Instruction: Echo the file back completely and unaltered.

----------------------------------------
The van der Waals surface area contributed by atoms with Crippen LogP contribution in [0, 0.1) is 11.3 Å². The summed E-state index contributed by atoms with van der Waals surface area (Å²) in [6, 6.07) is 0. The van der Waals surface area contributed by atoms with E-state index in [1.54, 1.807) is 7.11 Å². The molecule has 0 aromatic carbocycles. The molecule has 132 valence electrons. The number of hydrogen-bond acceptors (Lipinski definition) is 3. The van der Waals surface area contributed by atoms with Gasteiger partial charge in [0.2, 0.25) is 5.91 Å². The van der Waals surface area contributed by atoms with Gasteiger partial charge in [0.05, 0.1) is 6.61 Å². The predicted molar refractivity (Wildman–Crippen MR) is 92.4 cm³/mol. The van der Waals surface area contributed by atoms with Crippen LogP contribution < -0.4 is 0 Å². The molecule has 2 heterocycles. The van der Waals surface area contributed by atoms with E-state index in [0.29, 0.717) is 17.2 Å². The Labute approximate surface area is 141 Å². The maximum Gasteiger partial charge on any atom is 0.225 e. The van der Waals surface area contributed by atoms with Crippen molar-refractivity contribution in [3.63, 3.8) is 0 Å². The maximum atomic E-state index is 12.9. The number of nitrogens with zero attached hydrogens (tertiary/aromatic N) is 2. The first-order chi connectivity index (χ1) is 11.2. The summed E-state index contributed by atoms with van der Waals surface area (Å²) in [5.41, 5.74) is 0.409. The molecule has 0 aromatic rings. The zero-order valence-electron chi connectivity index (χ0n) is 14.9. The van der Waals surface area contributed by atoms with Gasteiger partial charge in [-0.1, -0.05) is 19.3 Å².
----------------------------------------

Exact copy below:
The van der Waals surface area contributed by atoms with Crippen LogP contribution in [0, 0.1) is 11.3 Å². The summed E-state index contributed by atoms with van der Waals surface area (Å²) in [6, 6.07) is 0. The van der Waals surface area contributed by atoms with E-state index in [1.54, 1.807) is 7.11 Å². The molecule has 0 aromatic carbocycles. The molecule has 132 valence electrons. The number of hydrogen-bond acceptors (Lipinski definition) is 3. The van der Waals surface area contributed by atoms with Gasteiger partial charge in [0.2, 0.25) is 5.91 Å². The van der Waals surface area contributed by atoms with Gasteiger partial charge in [0.05, 0.1) is 6.61 Å². The predicted molar refractivity (Wildman–Crippen MR) is 92.4 cm³/mol. The van der Waals surface area contributed by atoms with Crippen LogP contribution < -0.4 is 0 Å². The molecule has 2 heterocycles. The van der Waals surface area contributed by atoms with E-state index in [0.29, 0.717) is 17.2 Å². The Labute approximate surface area is 141 Å². The maximum Gasteiger partial charge on any atom is 0.225 e. The van der Waals surface area contributed by atoms with Crippen molar-refractivity contribution in [3.63, 3.8) is 0 Å². The maximum atomic E-state index is 12.9. The number of nitrogens with zero attached hydrogens (tertiary/aromatic N) is 2. The first-order chi connectivity index (χ1) is 11.2. The summed E-state index contributed by atoms with van der Waals surface area (Å²) in [5.41, 5.74) is 0.409. The molecule has 0 aromatic rings. The zero-order valence-electron chi connectivity index (χ0n) is 14.9. The van der Waals surface area contributed by atoms with Gasteiger partial charge in [-0.1, -0.05) is 19.3 Å².